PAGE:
Poetry News

Thirteen Poets Recommend New Titles at On the Seawall

By Harriet Staff


The semiannual poetry feature on Ron Slate's website, On the Seawall, features commentary in April and November from thirteen poets, who write briefly on some of their favorite new and recent titles! Just up are the following:

Mark Bibbins
on Slant Six by Erin Belieu (Copper Canyon Press)

Daisy Fried
on The Open Secret by Jennifer Moxley (Flood Editions)

Tarfia Faizullah
on Blood, Sparrows, and Sparrows by Eugenia Leigh (Four Way Books)

Dorothea Lasky
on The Feel Trio by Fred Moten (Letter Machine Editions)

Tony Hoagland
on A Wilderness of Monkeys by David Kirby (Hanging Loose Press)

Joshua Weiner
on Station Zed by Tom Sleigh (Graywolf Press)

Lisa Russ Spaar
on The Infinitesimals by Laura Kasischke (Copper Canyon Press)

David Roderick
on Darktown Follies by Amaud Jamaul Johnson (Tupelo Press)

Lee Upton
on Faithful and Virtuous Night by Louise Glück (Farrar, Straus & Giroux)

Fred Marchant
on 3 Sections by Vijay Sheshadri [sic] (Graywolf Press)

Katie Ford
on The Accounts by Katie Peterson (University of Chicago Press)

Nick Sturm
on Soft Threat by Alexis Pope (Coconut Books)

Leslie Shinn
on Darkness Sticks to Everything by Tom Hennen (Copper Canyon Press)

Lasky on Moten! "Reading Moten, we know that controlling language is not his aim, and instead it seems to be his goal to let language control both the poet and the reader, and also the world." And here's a smidge from Fred Marchant on Vijay Seshadri's 3 Sections (Graywolf Press 2014)--but read more about all of these recommended titles at On the Seawall:

...Throughout these poems we find an enduring sliver of hope that human consciousness is greater than mere chemistry, that it holds within it whatever we mean by the soul. It’s also true that this poet’s skeptical intelligence keeps him and us from casually asserting statements about the soul that might ultimately be only delusions. This is poetry thoroughly embedded in our post-everything 21st century. What we see enacted here is nothing less than a search for an authentic, contemporary spirituality.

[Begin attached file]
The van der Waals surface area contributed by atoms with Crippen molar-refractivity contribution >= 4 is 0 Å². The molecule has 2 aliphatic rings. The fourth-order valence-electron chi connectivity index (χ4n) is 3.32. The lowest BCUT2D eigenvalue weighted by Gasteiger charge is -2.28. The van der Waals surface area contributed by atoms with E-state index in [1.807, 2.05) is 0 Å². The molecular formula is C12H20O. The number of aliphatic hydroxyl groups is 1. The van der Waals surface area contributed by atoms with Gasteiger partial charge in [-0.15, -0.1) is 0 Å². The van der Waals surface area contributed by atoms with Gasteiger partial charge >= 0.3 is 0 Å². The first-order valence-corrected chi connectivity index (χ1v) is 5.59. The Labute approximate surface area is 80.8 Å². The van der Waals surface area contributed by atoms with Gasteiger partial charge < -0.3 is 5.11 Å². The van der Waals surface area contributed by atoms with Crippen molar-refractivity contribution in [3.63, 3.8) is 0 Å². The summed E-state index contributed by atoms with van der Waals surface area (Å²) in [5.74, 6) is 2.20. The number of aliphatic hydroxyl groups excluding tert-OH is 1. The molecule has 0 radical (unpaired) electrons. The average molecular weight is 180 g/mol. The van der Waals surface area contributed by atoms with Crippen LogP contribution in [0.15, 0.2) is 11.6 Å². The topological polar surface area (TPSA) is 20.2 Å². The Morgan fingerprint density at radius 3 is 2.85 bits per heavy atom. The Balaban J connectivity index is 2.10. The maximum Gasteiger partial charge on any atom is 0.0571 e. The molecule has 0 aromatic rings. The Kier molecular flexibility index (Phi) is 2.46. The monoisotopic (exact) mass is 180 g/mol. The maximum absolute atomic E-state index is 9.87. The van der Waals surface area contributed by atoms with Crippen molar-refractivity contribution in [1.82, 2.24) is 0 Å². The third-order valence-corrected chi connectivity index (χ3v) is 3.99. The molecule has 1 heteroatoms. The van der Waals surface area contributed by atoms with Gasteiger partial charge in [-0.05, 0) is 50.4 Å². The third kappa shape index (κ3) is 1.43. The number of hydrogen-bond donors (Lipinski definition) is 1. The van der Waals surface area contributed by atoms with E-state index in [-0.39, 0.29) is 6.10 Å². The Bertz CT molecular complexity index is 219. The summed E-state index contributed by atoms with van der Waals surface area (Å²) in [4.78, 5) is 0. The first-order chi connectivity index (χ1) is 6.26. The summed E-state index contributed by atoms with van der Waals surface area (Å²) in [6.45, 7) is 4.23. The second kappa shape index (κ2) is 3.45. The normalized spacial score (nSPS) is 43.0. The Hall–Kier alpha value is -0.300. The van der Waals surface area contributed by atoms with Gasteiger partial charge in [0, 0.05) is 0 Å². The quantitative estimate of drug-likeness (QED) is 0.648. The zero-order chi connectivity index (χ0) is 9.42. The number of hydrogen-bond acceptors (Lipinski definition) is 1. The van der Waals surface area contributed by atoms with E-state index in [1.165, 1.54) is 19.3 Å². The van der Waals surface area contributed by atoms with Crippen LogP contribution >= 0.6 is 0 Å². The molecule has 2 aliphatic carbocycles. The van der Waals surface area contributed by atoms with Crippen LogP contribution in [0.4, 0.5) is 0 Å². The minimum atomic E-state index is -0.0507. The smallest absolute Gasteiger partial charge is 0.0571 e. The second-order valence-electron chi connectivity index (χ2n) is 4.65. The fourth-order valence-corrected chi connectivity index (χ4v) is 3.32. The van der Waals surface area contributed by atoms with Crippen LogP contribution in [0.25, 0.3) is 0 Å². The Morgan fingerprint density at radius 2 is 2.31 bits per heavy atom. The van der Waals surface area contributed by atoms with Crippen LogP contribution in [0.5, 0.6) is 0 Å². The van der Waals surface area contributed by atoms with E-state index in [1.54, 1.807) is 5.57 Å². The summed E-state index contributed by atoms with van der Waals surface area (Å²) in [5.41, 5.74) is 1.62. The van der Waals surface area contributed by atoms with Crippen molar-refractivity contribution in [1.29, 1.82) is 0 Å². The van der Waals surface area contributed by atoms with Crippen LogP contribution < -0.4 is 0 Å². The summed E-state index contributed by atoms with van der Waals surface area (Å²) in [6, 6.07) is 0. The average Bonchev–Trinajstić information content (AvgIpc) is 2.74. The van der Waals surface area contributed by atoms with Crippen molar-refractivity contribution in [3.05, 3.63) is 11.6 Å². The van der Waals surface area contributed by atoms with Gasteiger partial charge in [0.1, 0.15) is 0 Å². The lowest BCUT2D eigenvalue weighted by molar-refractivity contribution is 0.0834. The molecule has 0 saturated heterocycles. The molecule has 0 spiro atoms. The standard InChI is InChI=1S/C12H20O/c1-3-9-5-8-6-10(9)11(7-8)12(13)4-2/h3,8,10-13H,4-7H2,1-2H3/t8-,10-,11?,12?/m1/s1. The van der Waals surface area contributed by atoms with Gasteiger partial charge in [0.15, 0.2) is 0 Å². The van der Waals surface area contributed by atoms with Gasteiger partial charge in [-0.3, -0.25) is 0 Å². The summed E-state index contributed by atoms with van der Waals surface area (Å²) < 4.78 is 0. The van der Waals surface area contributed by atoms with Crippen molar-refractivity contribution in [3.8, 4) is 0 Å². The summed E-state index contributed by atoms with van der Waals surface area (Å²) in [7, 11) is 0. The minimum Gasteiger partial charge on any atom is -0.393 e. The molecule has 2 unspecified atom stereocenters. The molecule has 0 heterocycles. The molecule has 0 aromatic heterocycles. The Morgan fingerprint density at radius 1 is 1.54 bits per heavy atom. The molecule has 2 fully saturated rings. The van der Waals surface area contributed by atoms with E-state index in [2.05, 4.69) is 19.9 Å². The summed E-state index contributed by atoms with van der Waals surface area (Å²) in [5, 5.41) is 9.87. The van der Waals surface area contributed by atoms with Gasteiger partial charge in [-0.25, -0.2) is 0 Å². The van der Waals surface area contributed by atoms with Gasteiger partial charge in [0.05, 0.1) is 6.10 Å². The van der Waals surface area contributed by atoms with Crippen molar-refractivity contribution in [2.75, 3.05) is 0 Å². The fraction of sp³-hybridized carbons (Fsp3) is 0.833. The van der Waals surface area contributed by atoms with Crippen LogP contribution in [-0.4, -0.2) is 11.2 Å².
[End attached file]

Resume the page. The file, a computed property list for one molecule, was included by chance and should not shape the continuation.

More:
The first section of the book consists of thirty-one short poems, each of which makes a foray into a surprising realm of vision. “The Dream I Didn’t Have” begins, for example, with a speaker on an autopsy table, his thoracic cavity about to be opened. We don’t know exactly what has happened, but the speaker is surely dead and yet talking about what he sees around him. He reports that a cop nearby is murmuring to himself: “That must have been a dream, or was it a vision?” And we the readers are asking a similar question. Is this poem just a surreal joke? But before we can answer, the mind of the dead man looks out the window and notes that outside “it was Chicago” with its museums, architecture, elevated trains, all of it “rising from the plains / by the impossibly flat lake.” This seems a satisfying ending to the poem, since it suggests that the soul, hovering over what was its body, has suddenly seen the world anew and with tenderness.

Such revelatory vertigo as we find in “The Dream I Didn’t Have” is typical of 3 Sections as a whole. One meets it throughout the first section, and one experiences also in the second section of the book. In an autobiographical prose piece titled “Pacific Fishes of Canada,” Sheshadri [sic] recalls a time in the 1970s when he worked as an American government inspector on a Japanese fishing boat out on the Bering Sea. He had gone to sea filled with visions of the sublime, but what he got was relentlessly seasick. The deflation allows him, however, to glimpse something he hadn’t quite expected. Toward the end of his time at sea, Sheshadri [sic] looked out to the horizon and saw a small boat struggling against another storm rising. “For some reason,” he writes, “nothing has ever given me a deeper education in despair than seeing that longliner working in that emptiness.”